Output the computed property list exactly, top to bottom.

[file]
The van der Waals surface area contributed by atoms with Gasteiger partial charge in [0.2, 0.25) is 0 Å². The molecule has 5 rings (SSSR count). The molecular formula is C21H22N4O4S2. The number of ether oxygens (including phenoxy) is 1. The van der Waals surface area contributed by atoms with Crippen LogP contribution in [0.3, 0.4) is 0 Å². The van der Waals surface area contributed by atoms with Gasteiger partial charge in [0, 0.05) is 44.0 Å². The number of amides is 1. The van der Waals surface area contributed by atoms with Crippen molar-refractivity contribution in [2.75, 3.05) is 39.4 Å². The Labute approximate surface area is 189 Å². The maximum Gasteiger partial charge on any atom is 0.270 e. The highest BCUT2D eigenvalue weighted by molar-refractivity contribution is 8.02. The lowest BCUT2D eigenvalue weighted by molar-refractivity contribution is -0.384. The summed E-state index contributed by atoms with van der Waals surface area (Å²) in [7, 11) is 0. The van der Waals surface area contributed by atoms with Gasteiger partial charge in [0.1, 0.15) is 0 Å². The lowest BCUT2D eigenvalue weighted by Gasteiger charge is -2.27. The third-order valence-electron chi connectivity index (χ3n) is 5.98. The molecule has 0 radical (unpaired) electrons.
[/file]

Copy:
The van der Waals surface area contributed by atoms with Gasteiger partial charge in [0.2, 0.25) is 0 Å². The molecule has 5 rings (SSSR count). The molecular formula is C21H22N4O4S2. The number of ether oxygens (including phenoxy) is 1. The van der Waals surface area contributed by atoms with Crippen LogP contribution in [0.3, 0.4) is 0 Å². The van der Waals surface area contributed by atoms with Gasteiger partial charge in [0, 0.05) is 44.0 Å². The number of amides is 1. The van der Waals surface area contributed by atoms with Crippen molar-refractivity contribution in [2.75, 3.05) is 39.4 Å². The Labute approximate surface area is 189 Å². The maximum Gasteiger partial charge on any atom is 0.270 e. The highest BCUT2D eigenvalue weighted by molar-refractivity contribution is 8.02. The lowest BCUT2D eigenvalue weighted by molar-refractivity contribution is -0.384. The summed E-state index contributed by atoms with van der Waals surface area (Å²) in [7, 11) is 0. The van der Waals surface area contributed by atoms with Gasteiger partial charge in [0.1, 0.15) is 0 Å². The lowest BCUT2D eigenvalue weighted by Gasteiger charge is -2.27. The third-order valence-electron chi connectivity index (χ3n) is 5.98. The molecule has 0 radical (unpaired) electrons.